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Sixty-three recent law school graduates will spend the next two years working to provide legal services to low-income and underserved populations


Washington, D.C., June 24, 2015 Equal Justice Works® has announced the 2015 class of Equal Justice Works Fellows. Sixty-three recent law school graduates will spend the next two years working to provide legal services to low-income and underserved populations on issues including veterans’ rights, immigration, homelessness, education, domestic violence, human trafficking, civil rights, and juvenile justice. This year’s Fellowship competition attracted 443 applicants from law schools across the country. Equal Justice Works is pleased to announce that we have 63 Fellowships in 2015, an increase from 61 last year.

Seven of the 63 Fellows will comprise a corps of Fellows working on immigration across six designated cities. Those Fellows will be selected in August. Of the 56 Fellows in the Class of 2015 selected to date, 88 percent are women, 32 percent are ethnic minorities, and 18 percent are LGBT.

The 2015 Fellows selected so far include alumni from 32 law schools who will be working at 50 nonprofit organizations in 17 states and the District of Columbia beginning in the fall. Among the sponsors are 24 leading law firms and 17 Fortune 500 corporations.

 “We had an exceedingly strong applicant pool this year, which made it extremely difficult to select just 63 Fellows,” said Equal Justice Works Executive Director David Stern. “There are many extraordinarily talented young lawyers ready and eager to tackle the vast array of unmet legal needs in this country, if given the chance to do so. Our goal is to create these opportunities by increasing the number of Fellowships funded each year.”

The 2015 Fellows have created projects addressing diverse legal issues, including: 

  • Nishan Bhaumik, who will work at New York City Anti-Violence Project in New York to develop the organization’s first focused outreach program, pro bono counsel program, and hate violence docket to provide holistic legal services to underserved LGBTQ Asian survivors of intersectional violence. Nishan is sponsored by Thomson Reuters and Shearman & Sterling LLP.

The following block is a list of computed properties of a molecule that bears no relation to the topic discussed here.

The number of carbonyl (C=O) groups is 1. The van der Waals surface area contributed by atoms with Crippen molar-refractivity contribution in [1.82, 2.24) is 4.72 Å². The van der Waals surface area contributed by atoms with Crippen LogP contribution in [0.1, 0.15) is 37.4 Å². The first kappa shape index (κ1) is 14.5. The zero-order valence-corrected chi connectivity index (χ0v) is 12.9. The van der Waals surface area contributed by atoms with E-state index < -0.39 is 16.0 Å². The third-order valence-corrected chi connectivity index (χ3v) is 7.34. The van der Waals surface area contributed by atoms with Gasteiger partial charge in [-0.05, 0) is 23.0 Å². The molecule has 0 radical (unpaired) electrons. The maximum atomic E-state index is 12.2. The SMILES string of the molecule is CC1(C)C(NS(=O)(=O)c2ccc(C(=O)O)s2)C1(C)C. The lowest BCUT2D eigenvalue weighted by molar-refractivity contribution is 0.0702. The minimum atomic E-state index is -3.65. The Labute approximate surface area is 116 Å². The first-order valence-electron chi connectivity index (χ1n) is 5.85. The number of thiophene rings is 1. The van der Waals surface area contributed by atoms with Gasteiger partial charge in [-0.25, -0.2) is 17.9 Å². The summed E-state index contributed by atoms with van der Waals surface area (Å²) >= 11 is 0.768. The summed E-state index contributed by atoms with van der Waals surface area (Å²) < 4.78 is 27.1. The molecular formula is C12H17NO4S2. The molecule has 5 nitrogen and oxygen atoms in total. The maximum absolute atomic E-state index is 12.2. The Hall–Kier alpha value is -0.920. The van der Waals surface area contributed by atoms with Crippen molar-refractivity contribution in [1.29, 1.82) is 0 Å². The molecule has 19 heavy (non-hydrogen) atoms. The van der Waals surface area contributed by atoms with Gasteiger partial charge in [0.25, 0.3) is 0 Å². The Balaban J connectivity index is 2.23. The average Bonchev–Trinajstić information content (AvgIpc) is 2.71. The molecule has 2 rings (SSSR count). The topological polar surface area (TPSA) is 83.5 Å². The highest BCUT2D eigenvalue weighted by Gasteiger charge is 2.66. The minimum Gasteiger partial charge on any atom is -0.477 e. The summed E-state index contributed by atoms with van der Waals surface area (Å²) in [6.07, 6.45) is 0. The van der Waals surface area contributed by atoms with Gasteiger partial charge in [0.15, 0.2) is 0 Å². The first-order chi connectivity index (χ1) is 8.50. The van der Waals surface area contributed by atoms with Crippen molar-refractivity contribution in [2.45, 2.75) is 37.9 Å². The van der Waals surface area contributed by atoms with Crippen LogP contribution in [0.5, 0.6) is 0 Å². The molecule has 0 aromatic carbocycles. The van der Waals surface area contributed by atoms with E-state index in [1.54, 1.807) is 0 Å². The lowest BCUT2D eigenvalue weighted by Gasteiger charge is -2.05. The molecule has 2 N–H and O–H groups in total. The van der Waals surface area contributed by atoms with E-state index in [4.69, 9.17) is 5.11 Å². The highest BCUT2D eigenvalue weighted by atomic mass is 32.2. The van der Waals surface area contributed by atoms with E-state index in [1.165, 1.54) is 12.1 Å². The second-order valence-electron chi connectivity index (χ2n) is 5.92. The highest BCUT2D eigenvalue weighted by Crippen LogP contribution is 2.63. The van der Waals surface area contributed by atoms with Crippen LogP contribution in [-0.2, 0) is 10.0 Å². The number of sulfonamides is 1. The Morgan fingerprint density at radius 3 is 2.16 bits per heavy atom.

• Brianna Boone, who will work at Minnesota Coalition for Battered Women in St. Paul to ensure domestic violence survivors can access confidential health services by protecting their rights under the Health Insurance Portability and Accountability Act (HIPAA). Brianna is sponsored by Medtronic and Robins Kaplan LLP.


  • Sara Huffman, who will work with UCSF/UC Hastings Medical-Legal Partnership for Seniors in San Francisco to provide comprehensive medical-legal advocacy and outreach to low-income, elderly veterans at the San Francisco Veterans Administration. Sara is sponsored by PG&E and Latham & Watkins.


  • Rick Mula, who will work at the Southern Poverty Law Center in Montgomery, Ala. to reduce the bias and violence that LGBT youth in Alabama and Tennessee face in school, foster care, group homes, juvenile detention, and homeless shelters. Rick is sponsored by The Mansfield Family Foundation.


  • Max Tipping, who will work at Washington Legal Clinic for the Homeless in Washington, D.C., to help families in D.C.’s rapid re-housing program remain in housing. Max is sponsored by Greenberg Traurig and Steptoe & Johnson.


  • Alexandra Roffman, who will work at Cabrini Green Legal Aid in Chicago to advocate for young mothers whose interaction with the criminal justice system threatens their mother-child bonds, addressing the cycle of incarceration, foster care, and violence for young women. Alexandra is sponsored by Aon and Kirkland & Ellis LLP.


“We are so proud to support and guide this class of dedicated lawyers as they embark on their public interest careers to serve vulnerable communities across the country,” Stern said.

Launched in 1992, the privately funded Equal Justice Works Fellowship Program is the largest postgraduate legal Fellowship program in the country, with 117 Fellows currently working on two-year projects targeting the most crucial needs of the communities they serve. The Fellowships are funded by the generous support of law firms, corporations, foundations, and individual donors. Many of the law firms and corporate legal departments utilize their sponsorship to expand their pro bono opportunities, encouraging their legal and non-legal staff to help provide needed services to those who could not otherwise afford them. Seventeen of these Fellowships, or nearly 30 percent of the class, are being sponsored by funding partnerships between law firms and their corporate clients.

Click here for a full list of the 2015 Equal Justice Works Fellows.

Equal Justice Works is the national leader in creating public interest opportunities for law students and lawyers. Collaborating with the nation’s leading law schools, law firms, corporate legal departments, and nonprofit organizations. Equal Justice Works offers a continuum of opportunities that provide the training and skills that enable attorneys to provide effective representation to underserved communities and causes. Equal Justice Works is a 501(c)(3) nonprofit organization. For additional information about Equal Justice Works, please visit